Books for and About Transgender Children: More Than You Think, Less Than We Need


Children’s books with gender nonconforming/transgender protagonists are rare, but over the past year or so there have been some encouraging signs of progress. If you read my post a few days ago about the new Rainbow Bibliography, you may have noticed a couple of relevant new books for elementary school children: Jennifer Carr’s Be Who You Areabout a child born biologically male who knows she is really a girl, and  Shimura Takako’s graphic novel Wandering Son, which has both a gender variant girl and boy as protagonists.

The books take their place alongside two previous children’s books that have gender nonconforming/transgender protagonists, 10,000 Dresses, by Marcus Ewert (see my interview with him here), and My Princess Boy, by Cheryl Kilodavis. Both Carr and Takako target readers just a wee bit older than the other two. Carr’s is still very much an elementary school book, but heavier on the words. Takako’s protagonists are in fifth grade, and will likely appeal to both older elementary and early middle school students.

In addition, author and theater artist S. Bear Bergman has launched the Flamingo Rampant project to produce books for trans-identified elementary school children. Bear is trying to gather funds via Kickstarter to produce not only print books, but also “full-featured video storybooks” that include read-along subtitles, voice-description for blind/visually-impaired users, and inset American Sign Language storytelling. Even  better, the first two books planned include (separately) both a boy who wants to live as a girl and a girl who wants to live as a boy. (I have no connection to the project myself, but had the pleasure of being on a panel with Bear last year about being an LGBT parent in the workplace.)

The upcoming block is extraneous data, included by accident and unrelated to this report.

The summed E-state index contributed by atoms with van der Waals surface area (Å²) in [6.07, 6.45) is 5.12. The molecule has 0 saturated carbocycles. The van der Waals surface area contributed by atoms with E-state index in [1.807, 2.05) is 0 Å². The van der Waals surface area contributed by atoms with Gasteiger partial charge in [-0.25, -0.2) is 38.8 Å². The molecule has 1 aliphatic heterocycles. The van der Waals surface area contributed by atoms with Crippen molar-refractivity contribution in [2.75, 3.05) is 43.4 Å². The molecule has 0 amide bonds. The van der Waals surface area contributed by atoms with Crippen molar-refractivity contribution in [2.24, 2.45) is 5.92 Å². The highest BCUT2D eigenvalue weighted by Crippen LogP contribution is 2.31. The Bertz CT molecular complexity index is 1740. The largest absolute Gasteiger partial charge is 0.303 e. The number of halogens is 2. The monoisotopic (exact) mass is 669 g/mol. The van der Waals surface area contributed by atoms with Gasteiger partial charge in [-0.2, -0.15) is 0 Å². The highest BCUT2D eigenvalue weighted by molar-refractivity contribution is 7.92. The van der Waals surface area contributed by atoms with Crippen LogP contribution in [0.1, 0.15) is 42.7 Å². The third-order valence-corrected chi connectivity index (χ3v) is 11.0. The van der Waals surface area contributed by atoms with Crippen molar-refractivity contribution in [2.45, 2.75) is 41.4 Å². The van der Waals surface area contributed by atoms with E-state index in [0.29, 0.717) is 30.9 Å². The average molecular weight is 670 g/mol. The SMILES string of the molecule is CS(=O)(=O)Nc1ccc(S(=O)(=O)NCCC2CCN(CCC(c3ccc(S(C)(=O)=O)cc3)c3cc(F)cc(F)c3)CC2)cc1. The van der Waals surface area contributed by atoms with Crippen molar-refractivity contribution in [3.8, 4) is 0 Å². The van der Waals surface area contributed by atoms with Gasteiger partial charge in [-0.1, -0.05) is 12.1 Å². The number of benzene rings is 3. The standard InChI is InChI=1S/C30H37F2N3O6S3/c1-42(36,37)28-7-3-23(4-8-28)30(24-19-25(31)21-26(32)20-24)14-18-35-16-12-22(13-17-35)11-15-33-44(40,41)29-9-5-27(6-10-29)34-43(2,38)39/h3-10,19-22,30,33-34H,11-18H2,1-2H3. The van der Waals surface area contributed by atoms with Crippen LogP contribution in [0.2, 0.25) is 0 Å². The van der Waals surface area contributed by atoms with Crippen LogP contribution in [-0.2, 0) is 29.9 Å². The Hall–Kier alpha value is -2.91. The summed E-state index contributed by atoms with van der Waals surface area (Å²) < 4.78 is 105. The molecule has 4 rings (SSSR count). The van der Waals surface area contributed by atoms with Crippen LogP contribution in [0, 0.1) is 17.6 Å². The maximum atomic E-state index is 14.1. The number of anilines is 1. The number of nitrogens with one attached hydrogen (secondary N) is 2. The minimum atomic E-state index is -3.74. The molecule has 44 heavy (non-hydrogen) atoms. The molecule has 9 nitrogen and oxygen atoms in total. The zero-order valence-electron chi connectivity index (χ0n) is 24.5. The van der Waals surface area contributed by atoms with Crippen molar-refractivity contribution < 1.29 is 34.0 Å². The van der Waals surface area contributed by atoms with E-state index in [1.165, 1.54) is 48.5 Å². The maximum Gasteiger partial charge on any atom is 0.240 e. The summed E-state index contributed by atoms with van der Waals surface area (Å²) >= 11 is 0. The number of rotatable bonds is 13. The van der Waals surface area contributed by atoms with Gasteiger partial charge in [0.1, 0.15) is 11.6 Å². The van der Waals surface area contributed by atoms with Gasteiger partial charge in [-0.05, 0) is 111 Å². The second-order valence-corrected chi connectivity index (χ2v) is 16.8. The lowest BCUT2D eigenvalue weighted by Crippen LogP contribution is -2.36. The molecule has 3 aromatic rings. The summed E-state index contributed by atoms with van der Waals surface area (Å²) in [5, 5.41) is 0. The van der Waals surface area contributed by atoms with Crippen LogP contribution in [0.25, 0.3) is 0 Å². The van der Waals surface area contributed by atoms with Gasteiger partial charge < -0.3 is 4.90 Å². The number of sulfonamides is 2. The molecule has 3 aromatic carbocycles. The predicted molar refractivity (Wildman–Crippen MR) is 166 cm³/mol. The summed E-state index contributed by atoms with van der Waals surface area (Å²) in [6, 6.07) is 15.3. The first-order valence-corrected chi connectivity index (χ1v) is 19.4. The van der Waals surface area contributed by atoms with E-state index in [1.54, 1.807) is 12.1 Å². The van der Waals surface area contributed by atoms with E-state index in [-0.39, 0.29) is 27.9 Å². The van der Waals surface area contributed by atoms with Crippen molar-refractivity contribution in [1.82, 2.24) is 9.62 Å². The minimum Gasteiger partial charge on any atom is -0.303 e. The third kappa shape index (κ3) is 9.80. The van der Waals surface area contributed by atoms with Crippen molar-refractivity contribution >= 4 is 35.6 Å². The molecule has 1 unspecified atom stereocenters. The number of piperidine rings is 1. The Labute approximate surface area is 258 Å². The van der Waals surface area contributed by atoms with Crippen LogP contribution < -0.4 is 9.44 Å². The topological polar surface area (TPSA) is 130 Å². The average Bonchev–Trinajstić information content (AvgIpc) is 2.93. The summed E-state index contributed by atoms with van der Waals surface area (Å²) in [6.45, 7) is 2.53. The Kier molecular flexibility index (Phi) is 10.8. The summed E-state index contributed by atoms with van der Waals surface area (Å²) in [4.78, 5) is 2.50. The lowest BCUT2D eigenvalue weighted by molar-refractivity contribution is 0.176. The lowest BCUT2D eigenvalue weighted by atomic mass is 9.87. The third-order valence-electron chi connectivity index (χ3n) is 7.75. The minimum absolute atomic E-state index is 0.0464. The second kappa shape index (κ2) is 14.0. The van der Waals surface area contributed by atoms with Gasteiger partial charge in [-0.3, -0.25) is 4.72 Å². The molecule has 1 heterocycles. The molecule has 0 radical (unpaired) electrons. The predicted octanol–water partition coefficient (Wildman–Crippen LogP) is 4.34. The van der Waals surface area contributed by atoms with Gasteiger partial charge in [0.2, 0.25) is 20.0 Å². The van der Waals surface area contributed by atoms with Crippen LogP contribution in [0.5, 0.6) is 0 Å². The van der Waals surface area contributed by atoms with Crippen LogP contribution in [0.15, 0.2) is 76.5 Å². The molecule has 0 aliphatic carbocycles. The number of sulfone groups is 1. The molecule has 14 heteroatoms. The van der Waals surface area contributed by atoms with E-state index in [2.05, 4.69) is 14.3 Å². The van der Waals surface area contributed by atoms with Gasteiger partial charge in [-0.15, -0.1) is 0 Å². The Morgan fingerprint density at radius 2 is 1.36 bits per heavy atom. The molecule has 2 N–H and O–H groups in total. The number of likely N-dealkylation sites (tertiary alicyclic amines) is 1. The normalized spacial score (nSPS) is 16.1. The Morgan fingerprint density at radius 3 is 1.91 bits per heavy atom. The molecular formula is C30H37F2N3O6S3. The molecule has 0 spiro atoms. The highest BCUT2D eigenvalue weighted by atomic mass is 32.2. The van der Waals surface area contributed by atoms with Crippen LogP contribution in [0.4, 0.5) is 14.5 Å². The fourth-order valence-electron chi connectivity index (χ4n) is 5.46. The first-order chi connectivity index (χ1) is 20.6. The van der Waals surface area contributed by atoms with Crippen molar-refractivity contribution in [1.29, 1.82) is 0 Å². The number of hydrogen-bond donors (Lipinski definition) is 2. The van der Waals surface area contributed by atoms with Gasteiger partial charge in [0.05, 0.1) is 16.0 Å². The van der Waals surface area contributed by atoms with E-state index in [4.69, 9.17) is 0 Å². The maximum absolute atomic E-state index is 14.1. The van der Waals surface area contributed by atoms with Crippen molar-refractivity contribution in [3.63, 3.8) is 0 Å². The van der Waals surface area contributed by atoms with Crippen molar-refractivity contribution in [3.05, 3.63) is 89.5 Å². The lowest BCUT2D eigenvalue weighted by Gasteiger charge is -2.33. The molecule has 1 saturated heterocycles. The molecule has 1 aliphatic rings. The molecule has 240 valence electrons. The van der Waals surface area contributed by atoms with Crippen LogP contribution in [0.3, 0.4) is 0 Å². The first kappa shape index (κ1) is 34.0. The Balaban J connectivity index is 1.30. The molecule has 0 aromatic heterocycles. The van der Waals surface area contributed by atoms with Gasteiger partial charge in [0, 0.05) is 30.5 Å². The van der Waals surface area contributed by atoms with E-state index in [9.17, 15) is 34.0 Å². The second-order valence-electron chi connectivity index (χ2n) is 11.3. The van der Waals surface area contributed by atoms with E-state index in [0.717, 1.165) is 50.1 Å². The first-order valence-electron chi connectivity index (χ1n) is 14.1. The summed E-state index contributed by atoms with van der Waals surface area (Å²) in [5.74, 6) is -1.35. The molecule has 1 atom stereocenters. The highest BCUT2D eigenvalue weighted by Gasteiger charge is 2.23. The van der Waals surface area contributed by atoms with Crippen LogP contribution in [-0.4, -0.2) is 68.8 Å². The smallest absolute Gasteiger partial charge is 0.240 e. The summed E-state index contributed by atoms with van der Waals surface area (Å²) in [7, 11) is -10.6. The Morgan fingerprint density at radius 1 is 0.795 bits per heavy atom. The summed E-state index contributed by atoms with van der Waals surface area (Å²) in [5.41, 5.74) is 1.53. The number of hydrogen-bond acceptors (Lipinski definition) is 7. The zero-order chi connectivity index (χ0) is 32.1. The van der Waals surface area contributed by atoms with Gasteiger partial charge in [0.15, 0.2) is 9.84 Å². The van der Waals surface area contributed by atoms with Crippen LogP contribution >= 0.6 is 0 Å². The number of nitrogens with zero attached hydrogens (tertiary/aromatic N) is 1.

If you have further interest in the topic, you may also want to check out B.J. Epstein’s recent piece at HuffPo on books for transgender children and youth. She discusses 10,000 Dresses and My Princess Boy, but unfortunately misses Carr’s and Takako’s works. She does, however, note two books for young adults, Julie Anne Peters’ Luna and Ellen Wittlinger’s Parrotfish. (There are also a good handful of others for young adults, including Brian Katcher’s Almost Perfect and several on this year’s Rainbow Bibliography. But that’s a whole other post.)

Parents of transgender and gender nonconforming children should also stay tuned for Transitions of the Heart: Stories of Love, Struggle and Acceptance by Mothers of Transgender and Gender Variant Children. It’s not out until May, but available for pre-order now. (And while we’re on the subject, don’t forget Stephanie Brill’s The Transgender Child: A Handbook for Families and Professionals.)

Keep in mind that children’s books with transgender and gender nonconforming characters are good not only for children who may identify with them, but also for siblings, friends, and others to help them understand the great diversity of this thing called gender.

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